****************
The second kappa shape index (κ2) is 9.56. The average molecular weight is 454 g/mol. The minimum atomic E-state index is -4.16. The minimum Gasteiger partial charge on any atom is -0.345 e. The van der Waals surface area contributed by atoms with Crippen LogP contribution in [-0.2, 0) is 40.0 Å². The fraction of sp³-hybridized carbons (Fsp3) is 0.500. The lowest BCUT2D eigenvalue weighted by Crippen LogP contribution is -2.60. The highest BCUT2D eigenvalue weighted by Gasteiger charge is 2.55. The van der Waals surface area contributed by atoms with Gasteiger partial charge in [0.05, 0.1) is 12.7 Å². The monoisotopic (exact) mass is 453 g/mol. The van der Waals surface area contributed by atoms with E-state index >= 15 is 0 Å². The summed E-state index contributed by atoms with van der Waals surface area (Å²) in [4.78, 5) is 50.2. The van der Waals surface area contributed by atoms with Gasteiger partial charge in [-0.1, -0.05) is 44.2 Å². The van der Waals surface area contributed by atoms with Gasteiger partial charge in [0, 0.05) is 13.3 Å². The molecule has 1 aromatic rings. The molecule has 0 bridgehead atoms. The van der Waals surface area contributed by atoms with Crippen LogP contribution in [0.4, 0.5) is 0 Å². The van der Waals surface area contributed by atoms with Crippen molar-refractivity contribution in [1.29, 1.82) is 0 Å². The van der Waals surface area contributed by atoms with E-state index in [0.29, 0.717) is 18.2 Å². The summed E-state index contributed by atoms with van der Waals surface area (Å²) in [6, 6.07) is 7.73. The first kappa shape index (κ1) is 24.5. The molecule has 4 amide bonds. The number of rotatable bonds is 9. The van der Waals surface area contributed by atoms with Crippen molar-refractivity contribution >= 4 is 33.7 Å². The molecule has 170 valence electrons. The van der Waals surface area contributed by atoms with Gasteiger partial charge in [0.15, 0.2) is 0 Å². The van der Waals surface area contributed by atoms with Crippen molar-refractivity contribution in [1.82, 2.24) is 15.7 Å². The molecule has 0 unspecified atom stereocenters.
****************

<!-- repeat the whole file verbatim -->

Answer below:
The second kappa shape index (κ2) is 9.56. The average molecular weight is 454 g/mol. The minimum atomic E-state index is -4.16. The minimum Gasteiger partial charge on any atom is -0.345 e. The van der Waals surface area contributed by atoms with Crippen LogP contribution in [-0.2, 0) is 40.0 Å². The fraction of sp³-hybridized carbons (Fsp3) is 0.500. The lowest BCUT2D eigenvalue weighted by Crippen LogP contribution is -2.60. The highest BCUT2D eigenvalue weighted by Gasteiger charge is 2.55. The van der Waals surface area contributed by atoms with Gasteiger partial charge in [0.05, 0.1) is 12.7 Å². The monoisotopic (exact) mass is 453 g/mol. The van der Waals surface area contributed by atoms with E-state index >= 15 is 0 Å². The summed E-state index contributed by atoms with van der Waals surface area (Å²) in [4.78, 5) is 50.2. The van der Waals surface area contributed by atoms with Gasteiger partial charge in [-0.1, -0.05) is 44.2 Å². The van der Waals surface area contributed by atoms with Gasteiger partial charge in [0, 0.05) is 13.3 Å². The molecule has 1 aromatic rings. The molecule has 0 bridgehead atoms. The van der Waals surface area contributed by atoms with Crippen LogP contribution in [0.4, 0.5) is 0 Å². The van der Waals surface area contributed by atoms with Crippen molar-refractivity contribution in [1.29, 1.82) is 0 Å². The van der Waals surface area contributed by atoms with E-state index in [0.29, 0.717) is 18.2 Å². The summed E-state index contributed by atoms with van der Waals surface area (Å²) in [6, 6.07) is 7.73. The first kappa shape index (κ1) is 24.5. The molecule has 4 amide bonds. The number of rotatable bonds is 9. The van der Waals surface area contributed by atoms with Crippen molar-refractivity contribution >= 4 is 33.7 Å². The molecule has 170 valence electrons. The van der Waals surface area contributed by atoms with Gasteiger partial charge in [0.15, 0.2) is 0 Å². The van der Waals surface area contributed by atoms with Crippen molar-refractivity contribution in [1.82, 2.24) is 15.7 Å². The molecule has 0 unspecified atom stereocenters.